SO THAT YOU MIGHT KNOW THE SON OF MAN HAS POWER ON EARTH TO FORGIVE SINS, Jesus healed the paralyzed man. The reaction to this teaching of Jesus and the miraculous healing that he provided as a sign that God himself was the source of his power to forgive sins divided people into two opposite groups. We know from elsewhere that the scholars and zealous practitioners of the law, were not convinced by the healing, but persisted in their disbelief. They understood quite correctly that only God can forgive sins. To claim to share that power as Jesus did, they maintained, is presumptuous and amounts to blasphemy. In the end, the Jewish authorities were to persist in this position and to hand him over to be put to death for claiming not only to be a delegate of God but to be God himself. "We are going to stone you, not because of any good deed but for blasphemy because, you who are a mere man makes yourself God." (John 10: 33).
Others, however, marveled at the healing and praised God for bestowing such authority and power on men, the evangelist tells us. This is the literal translation. The text does not use the singular, but states that in Jesus God gives the power to forgive sins to men. That Jesus considered himself authorized to delegate his power to forgive sins to his apostles is evident from a passage in which he bestows this power on Peter, who in turn is , implicitly, given power to hand it on to others. "Whatever you bind on earth will be bound in heaven; whatever you loose on earth will be loosed in heaven. (Mt 16: 19)" While, it might appear at first as if those who objected to Jesus' claim were defending God's prerogative in respect to offences against his authority, yet upon further reflection it become evident that these men in fact set arbitrary limits to God's wisdom and power. There is an egregious presumption in the position that claims to know what God cannot do. That is the point our Lord makes here: God can give power to men to act in His holy name. That He has actually done so is what the miracle wrought by Jesus serves to demonstrate to those who are open to further evidence of a continuing revelation. But faith is given only to the humble of heart.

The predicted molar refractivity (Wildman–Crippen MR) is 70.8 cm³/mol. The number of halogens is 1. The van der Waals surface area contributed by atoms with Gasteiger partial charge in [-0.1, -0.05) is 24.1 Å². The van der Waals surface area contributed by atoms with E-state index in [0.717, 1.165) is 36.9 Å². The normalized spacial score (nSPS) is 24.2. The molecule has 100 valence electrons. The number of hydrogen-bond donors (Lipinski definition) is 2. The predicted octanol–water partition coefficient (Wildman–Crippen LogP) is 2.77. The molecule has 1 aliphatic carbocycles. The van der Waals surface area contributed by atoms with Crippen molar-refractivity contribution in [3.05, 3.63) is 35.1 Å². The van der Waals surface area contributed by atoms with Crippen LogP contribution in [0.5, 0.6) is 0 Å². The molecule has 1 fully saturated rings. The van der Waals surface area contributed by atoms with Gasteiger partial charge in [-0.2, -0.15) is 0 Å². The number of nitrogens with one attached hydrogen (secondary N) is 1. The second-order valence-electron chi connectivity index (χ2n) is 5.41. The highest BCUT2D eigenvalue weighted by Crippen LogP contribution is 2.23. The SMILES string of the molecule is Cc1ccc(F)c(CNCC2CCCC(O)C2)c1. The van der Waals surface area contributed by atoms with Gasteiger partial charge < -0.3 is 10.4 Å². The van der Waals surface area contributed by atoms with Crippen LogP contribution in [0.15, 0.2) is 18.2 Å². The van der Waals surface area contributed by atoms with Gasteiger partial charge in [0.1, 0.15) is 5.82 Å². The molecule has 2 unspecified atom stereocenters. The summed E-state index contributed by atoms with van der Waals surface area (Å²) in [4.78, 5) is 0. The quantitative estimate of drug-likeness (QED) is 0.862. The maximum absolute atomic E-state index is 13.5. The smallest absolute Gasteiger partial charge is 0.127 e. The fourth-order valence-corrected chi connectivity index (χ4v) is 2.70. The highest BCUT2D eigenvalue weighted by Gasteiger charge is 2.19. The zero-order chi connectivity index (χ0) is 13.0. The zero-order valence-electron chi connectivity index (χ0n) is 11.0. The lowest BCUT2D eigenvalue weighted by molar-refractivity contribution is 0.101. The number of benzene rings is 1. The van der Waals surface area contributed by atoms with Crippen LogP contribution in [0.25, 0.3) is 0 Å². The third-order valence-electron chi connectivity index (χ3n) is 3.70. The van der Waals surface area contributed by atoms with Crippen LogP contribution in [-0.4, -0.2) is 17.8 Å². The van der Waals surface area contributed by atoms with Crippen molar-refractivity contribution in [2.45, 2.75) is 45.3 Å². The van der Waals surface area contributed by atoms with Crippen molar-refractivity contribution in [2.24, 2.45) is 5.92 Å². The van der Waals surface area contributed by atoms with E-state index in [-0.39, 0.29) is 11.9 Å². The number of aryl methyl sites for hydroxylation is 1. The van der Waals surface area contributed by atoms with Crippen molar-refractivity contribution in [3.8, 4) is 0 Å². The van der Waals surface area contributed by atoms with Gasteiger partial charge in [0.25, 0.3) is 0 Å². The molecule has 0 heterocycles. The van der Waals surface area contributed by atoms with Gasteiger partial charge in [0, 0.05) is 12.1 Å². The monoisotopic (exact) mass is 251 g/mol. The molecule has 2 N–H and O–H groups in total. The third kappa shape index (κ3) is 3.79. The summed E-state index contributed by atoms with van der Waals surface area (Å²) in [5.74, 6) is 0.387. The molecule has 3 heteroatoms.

Repeatedly in the Gospels God confounds human expectations by His manner of acting in the service of his loving plan of redemption. The virgin birth, the Incarnation, the marvelous powers of healing, the passion, the resurrection, the delegation of the power to forgive sins are so many manifestations of God's merciful love in the service of his design of redemption. In the early Church a keen sense that all serious sin against God was by that very fact a major affront to the community and required public penance, even though the sin itself was confessed privately. Once a believer had performed such a course of communal satisfaction and was readmitted to communion, he was expected never to fall again into serious sin. Should such a misfortunate lapse occur, nonetheless, he was left to his own resources. No second sacramental absolution was allowed by the Church's discipline. This was understood to be a heavy responsibility to assume successfully for the rest of life and explained why so many catechumens in this period, deferred baptism until late in life.
Only after some centuries was the sacrament of penance and reconciliation modified so as to provide for private penance and repeated absolution so long as the penitent was truly contrite and resolved to avoid future sin. The modern Church discipline then is a compassionate practice that takes into account human frailty and reflects the great mercy of God as Jesus, the Good Shepherd taught and practiced it. Prolonged reflection and experience showed the benefits of confession for overcoming not only serious sins but even such venial offences against love, justice, humility temperance, and the other virtues as we all commit at times, in spite of our best intentions. Human frailty does not permit anyone, St. Augustine maintains, to live any extended length of time without falling into some such sin.
The Gospel today invites each of us to resolve to take full advantage of the graces offered us by regular sacramental confession. Monks, to be sure, have a special obligation, deriving from our vows of obedience and of conversion of manners, to make such confession not only regularly but, as our Constitutions §15.2 prescribe, frequently. While monks have particular obligations yet all the faithful are called to a surpassing holiness that requires a great purity of heart. In pursuit of that purity of life and heart to which alone is promised the vision of God, let us determine to profit as fully as we might from this power given the Church to forgive sin. May the grace of this Eucharist strengthen us in this and all good resolves so that we contribute our best to the service of God's glory and to the spiritual good of those whom he calls to union with himself.Abbot John Eudes Bamberger
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